By on April 4, 2016

2016 Audi A3 Sportback E-tron Exterior Front 3/4, Image: © 2016 Alex L. Dykes/The Truth About Cars

Emissions legislation politics is a hairy subject at the company holiday party. But there are some unexpected benefits regardless of your take on California’s ZEV mandate or the EPA’s CAFE standards.

Without this legislation we may never have seen Audi’s smallest station wagon return to America. Yep, Audi’s first plug-in hybrid comes in the form of a small hatchback-cum-station-wagon. That means if you want an Audi plug-in, a compact wagon is in your future. If you want a compact wagon, you aren’t going to get one without a plug.

Fortunately, the Audi in question is the tasty new A3 Sportback E-tron.

While Audi’s plug-in hybrid isn’t as bonkers as Volvo’s turbocharged, supercharged, all-wheel drive, plug-in hybrid, the Europeans certainly know how to throw different technologies into a blender. The oddly named A3 Sportback E-tron uses a turbocharged four-cylinder engine, an electric motor, and a dual-clutch transmission (instead of the planetary gearset style hybrid system found in Toyota, Ford, GM or Chrysler hybrids).

TheA3 E-tron uses the same 1.4-liter turbocharged four-cylinder engine as the Jetta Hybrid. Tuned for maximum efficiency, it produces 150 horsepower and 184 pounds-feet of torque. Although the system is similar to the one used in the Jetta, the engine is the only common part. Instead of the Jetta’s seven-speed dual-clutch transmission, Audi uses a six-speedDCT and couples it with a 102-horsepower AC motor that’s nearly four times as powerful as the Jetta hybrid. On top of that, a battery pack that’s 800-percent larger than the one found in the Jetta stores the A3’s electrical go-go juice. Just don’t expect to get 252 horsepower from this puppy. The engine and motor don’t produce peak power at the same time, so combined output is rated at 204 horsepower and 258 lbs-ft of torque.

If you drive the e-Tron gently, you’ll get 16 miles of EV range out of the 8.8 kWh battery. The resulting 83 MPGe EV efficiency rating is below the Volt’s 98 MPGe and well behind the i3 BEV’s 124 score. Once the battery is depleted it’s a similar story with the e-Tron system delivering 35 MPG average which is behind the Volt’s 42 combined figure but similar to what we got in the i3 REx last time we tested it. This isn’t surprising for a plug-in hybrid. Remember that EV efficiency will be hampered by the extra weight of the gasoline engine while hybrid efficiency is hampered by the added weight of the battery and large AC motor.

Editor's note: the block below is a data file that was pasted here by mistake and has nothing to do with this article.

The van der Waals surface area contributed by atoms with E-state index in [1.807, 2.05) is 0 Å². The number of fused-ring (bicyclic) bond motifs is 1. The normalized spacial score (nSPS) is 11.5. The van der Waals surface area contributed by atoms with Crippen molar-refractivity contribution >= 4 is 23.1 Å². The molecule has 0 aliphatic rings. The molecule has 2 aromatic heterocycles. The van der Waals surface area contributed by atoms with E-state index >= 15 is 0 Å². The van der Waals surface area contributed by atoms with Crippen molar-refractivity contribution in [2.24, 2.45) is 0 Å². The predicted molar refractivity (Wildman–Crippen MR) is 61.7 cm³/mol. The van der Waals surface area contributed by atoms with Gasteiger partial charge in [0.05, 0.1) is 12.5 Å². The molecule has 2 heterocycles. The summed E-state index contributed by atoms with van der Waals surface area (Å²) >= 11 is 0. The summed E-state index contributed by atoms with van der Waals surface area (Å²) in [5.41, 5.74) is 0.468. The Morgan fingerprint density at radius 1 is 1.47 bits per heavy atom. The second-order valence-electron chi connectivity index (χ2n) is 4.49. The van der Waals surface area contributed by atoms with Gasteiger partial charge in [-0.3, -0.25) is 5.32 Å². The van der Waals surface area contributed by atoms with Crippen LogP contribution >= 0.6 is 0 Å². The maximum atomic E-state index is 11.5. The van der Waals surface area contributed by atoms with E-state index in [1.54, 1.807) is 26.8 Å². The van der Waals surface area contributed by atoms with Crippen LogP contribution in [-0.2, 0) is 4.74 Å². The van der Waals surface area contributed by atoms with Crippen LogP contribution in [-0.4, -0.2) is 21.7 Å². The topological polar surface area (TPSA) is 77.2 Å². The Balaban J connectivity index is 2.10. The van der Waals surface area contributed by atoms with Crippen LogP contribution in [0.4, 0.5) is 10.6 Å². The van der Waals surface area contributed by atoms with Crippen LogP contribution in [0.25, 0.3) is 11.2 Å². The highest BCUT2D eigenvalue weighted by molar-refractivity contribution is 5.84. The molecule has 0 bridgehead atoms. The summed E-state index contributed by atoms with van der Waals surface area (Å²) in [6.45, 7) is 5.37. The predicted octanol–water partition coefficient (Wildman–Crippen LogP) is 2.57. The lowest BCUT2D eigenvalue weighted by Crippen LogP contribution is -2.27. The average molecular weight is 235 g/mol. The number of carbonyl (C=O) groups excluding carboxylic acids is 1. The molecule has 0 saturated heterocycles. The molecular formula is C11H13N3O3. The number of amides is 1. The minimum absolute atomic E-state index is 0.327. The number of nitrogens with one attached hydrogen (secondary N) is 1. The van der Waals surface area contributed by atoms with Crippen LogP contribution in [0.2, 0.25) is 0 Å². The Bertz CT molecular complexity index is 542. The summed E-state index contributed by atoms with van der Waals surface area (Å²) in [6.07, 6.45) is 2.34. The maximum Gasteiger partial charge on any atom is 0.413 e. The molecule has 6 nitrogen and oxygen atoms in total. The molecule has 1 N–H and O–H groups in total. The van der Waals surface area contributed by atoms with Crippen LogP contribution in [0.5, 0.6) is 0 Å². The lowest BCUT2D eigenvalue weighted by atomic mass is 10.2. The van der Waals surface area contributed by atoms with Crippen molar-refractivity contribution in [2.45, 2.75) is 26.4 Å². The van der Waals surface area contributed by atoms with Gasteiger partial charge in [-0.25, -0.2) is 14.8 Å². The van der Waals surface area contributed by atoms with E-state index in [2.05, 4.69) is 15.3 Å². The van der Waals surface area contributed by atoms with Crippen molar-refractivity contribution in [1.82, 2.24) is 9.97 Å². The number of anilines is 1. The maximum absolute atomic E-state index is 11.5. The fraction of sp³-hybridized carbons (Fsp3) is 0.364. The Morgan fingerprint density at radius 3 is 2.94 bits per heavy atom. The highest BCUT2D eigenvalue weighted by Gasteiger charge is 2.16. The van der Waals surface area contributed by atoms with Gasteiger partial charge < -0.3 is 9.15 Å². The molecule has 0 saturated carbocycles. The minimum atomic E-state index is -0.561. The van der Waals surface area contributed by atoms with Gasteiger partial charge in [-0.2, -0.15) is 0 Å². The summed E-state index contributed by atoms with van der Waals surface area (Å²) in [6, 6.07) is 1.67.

2016 Audi A3 Sportback E-tron Exterior Charging Port, Image: © 2016 Alex L. Dykes/The Truth About Cars

For better or worse, there is little standardization when it comes to certain aspects of EV design. Simple matters like “where does the plug go?” vary from car to car — and that’s before we even discuss Tesla’s “off the reservation” charge connector. Audi hides the e-Tron’s receptacle behind the Audi logo on the front grille, opened by turning a small knob to open the panel. (Don’t worry, the panel locks with the car.) While this design cue is certainly discreet, bugs crusted the entire area by the end of the week. Squeamish shoppers should pack some gloves.

As we’ve seen in other plug-in hybrids, Audi skipped any form of DC fast charging in the A3. While I have heard grumbles about this, it honestly makes little sense to quick charge a plug-in hybrid when you can just stop at the gas station and fill up the tank in minutes. The on-board charger is a 3.3 kW unit — which is on the smaller side for a pure EV, but average in the plug-in segment — and it will charge the battery in 2.5-9 hours depending on your power source. In an unusual step, Audi includes a dual-voltage, portable, electric vehicle supply equipment (EVSE) charger that can charge at 3.7 kW from a 240V dryer plug. Although you may still need an electrician to provide the proper outlet in your garage, it’s about a $600 value that you don’t even see in pure EVs.

If you’re the kind of person that likes interesting trivia, the E-tron uses the same liquid-cooling loop to cool the AC motor and the water-to-air intercooler.

2016 Audi A3 Sportback E-tron Interior Dash, Image: © 2016 Alex L. Dykes/The Truth About Cars

I’ve been a fan of Audi’s simple and elegant interior since the A3 sedan landed a few years ago, and that translates wholesale into the E-tron. The only real changes are an extra button that allows you to change the hybrid system’s drive modes and a power gauge that replaces the tachometer. That means we still get the same comfortable front seats, same Volvo-esque pop-up nav system, and the same lack of driver’s seat memory. The A3 cabin is clean, attractive and without question designed by an engineer that understands that Americans like cup holders, but has no real idea what we do with them. The Diet Pepsi slots are large enough to hold your super-sized McDonald’s Coke but positioned such that your drink bashes your climate control buttons.